When people on the bottom feel disenfranchised, that their extra effort won't pay off because upward mobility seems impossible or extremely unlikely, social cohesion and stability suffer. As an American living in Colombia, I am particularly fascinated by the inequality debate taking place in the United States now. It all seems so familiar, and so relevant for Colombia, as well. On the whole, gross inequality is not only bad for the poor. It's bad for everyone.
And the gross inequality of Bogotá, not often visible from the confines of the wealthier districts, adds to the luxurious life that the upper classes here live. Abundant cheap labor makes life convenient, relaxing and safe. There are maids who cook, clean and care for children, doormen who guard the countless luxury apartment buildings, and a whole array of other people providing services at very low cost to make life almost care-free by the standards of the average person in the so-called rich world. The upper classes here have very little interest of moving to Europe or the US, except possibly in pursuit of an education - after which they tend to come home.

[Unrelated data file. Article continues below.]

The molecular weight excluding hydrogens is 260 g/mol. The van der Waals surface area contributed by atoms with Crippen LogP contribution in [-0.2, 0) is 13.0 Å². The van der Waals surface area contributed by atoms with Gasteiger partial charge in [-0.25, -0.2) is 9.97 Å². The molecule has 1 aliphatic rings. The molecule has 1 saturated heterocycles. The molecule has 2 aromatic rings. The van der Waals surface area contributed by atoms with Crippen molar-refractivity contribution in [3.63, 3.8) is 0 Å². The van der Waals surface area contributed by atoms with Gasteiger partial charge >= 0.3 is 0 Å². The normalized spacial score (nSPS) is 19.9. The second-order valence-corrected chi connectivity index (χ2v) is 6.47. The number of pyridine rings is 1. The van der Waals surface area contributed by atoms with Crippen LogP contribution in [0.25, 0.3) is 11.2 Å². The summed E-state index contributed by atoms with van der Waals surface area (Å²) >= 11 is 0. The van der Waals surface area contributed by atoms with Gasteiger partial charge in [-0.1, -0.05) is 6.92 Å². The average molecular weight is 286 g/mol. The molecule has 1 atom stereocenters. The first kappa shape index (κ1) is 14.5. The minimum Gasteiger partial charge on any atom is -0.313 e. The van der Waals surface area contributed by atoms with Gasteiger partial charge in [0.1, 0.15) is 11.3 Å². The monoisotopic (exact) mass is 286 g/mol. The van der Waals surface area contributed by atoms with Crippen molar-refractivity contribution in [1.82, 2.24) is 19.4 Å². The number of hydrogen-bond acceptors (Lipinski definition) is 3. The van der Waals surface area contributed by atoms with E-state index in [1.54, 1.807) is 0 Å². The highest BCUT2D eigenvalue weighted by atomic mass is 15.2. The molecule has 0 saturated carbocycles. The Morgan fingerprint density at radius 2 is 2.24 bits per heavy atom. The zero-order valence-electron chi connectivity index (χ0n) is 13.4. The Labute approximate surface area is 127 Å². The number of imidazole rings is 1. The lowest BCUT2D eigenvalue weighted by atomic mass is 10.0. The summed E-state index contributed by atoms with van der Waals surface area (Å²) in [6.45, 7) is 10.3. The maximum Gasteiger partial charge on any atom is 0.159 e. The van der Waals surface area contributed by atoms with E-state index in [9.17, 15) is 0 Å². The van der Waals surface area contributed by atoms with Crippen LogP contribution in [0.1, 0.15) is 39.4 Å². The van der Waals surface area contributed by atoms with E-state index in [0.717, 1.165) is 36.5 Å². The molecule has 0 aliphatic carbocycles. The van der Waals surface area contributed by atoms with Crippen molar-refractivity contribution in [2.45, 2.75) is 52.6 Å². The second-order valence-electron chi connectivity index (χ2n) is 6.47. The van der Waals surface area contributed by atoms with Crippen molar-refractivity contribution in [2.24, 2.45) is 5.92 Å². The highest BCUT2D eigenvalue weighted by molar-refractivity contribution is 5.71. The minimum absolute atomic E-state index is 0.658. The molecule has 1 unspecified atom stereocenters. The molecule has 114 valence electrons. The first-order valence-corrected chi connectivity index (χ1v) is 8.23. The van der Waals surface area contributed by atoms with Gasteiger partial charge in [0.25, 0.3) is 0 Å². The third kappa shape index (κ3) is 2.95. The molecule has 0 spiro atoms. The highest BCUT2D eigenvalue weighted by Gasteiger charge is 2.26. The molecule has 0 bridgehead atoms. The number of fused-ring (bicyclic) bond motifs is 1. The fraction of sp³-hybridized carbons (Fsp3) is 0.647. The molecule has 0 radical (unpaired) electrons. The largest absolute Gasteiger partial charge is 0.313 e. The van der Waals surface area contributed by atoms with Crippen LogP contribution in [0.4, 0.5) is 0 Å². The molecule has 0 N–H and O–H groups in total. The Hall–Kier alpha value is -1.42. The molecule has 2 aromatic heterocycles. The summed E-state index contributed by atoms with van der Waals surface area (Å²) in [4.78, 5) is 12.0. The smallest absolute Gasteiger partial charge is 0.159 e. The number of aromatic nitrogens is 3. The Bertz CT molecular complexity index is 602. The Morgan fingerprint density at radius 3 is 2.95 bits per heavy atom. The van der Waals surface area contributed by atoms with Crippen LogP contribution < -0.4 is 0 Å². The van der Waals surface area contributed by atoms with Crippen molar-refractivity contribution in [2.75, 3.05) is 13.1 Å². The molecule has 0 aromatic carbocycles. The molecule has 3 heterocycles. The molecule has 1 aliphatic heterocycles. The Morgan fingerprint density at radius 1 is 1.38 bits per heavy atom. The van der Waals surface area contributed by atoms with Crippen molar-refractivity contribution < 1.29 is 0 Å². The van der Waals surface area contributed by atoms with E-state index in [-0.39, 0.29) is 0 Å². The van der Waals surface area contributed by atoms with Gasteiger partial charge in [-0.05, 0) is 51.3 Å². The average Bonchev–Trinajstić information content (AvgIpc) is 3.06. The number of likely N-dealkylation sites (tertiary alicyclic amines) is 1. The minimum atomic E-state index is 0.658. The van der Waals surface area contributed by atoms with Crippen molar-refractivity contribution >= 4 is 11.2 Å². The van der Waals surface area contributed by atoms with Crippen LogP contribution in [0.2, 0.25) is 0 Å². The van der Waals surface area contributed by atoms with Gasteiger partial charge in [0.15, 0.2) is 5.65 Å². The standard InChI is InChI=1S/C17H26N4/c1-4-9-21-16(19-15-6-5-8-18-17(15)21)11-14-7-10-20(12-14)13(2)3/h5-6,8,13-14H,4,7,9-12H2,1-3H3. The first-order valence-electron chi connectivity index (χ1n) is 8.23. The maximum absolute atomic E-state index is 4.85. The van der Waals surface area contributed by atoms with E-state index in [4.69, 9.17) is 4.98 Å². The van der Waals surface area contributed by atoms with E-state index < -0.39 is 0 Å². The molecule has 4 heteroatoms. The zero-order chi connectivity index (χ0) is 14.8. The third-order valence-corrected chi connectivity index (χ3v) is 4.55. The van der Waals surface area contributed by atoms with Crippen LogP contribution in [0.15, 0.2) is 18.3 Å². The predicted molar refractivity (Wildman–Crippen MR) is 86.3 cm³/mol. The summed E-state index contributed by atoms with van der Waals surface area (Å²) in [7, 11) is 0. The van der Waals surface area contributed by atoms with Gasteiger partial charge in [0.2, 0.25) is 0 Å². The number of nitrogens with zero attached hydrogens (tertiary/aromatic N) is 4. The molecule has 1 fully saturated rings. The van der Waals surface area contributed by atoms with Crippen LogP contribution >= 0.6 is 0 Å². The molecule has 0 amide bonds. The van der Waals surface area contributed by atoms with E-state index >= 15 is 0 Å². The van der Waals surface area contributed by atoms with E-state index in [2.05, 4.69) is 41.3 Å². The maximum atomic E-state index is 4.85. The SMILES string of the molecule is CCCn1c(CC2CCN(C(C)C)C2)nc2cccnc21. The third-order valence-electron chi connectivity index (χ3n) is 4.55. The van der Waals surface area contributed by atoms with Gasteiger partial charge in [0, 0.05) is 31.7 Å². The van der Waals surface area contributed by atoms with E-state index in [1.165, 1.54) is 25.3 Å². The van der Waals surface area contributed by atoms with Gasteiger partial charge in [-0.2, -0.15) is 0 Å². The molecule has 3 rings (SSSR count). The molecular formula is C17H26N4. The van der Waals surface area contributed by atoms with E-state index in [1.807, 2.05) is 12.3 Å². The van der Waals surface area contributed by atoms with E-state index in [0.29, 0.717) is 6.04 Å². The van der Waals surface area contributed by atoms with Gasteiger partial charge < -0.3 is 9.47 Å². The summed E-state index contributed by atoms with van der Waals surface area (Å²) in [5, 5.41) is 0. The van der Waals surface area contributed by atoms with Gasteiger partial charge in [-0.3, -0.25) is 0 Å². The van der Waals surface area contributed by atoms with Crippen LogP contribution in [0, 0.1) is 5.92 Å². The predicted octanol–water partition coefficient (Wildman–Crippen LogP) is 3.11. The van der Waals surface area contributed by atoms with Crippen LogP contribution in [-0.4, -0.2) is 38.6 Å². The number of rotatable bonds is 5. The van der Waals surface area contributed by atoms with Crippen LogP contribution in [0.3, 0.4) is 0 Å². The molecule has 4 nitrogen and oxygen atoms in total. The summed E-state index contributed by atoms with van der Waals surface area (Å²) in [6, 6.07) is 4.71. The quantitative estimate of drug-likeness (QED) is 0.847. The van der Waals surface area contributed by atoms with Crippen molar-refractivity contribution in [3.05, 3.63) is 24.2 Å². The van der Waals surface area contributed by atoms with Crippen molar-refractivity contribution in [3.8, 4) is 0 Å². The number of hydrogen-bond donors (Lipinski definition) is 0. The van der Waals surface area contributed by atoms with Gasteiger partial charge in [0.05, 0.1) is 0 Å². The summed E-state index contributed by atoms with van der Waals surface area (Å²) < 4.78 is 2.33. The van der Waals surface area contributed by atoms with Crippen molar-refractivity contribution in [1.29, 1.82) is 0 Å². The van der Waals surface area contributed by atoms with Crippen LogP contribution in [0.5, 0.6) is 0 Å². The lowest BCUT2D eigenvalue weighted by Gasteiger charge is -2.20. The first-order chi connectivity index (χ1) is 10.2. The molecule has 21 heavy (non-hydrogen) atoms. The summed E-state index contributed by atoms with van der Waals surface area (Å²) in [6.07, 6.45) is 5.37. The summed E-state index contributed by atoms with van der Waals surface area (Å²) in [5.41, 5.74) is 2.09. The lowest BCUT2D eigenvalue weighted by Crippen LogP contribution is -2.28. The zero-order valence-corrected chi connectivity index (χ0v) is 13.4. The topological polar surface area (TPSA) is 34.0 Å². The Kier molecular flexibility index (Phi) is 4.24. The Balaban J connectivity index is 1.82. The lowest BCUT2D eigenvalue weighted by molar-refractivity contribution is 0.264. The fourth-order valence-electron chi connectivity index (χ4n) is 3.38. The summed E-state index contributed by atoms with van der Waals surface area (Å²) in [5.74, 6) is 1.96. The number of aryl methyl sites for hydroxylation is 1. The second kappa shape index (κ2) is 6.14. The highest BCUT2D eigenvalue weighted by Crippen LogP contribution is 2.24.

There is a lot of research establishing the negative consequences resulting from a lack of trees and green space in a neighborhood, ranging from the physical (more polluted air and a stronger heat island effect) to the psychological (lower general sense of well being and more stress). Green in the public space is one example of a common human need that is often not being met in grossly unequal societies - just like good public schools and security. Efforts to address gross inequality can start with initiatives to re-balance public goods, to make the experience of walking down a street in Soacha feel not so utterly different from the experience of walking down the street in Chico (a wealthy neighborhood of Bogotá), or being in a public school in the south Bronx not so different from attending a public school in Westchester County (a wealthy suburban area of New York).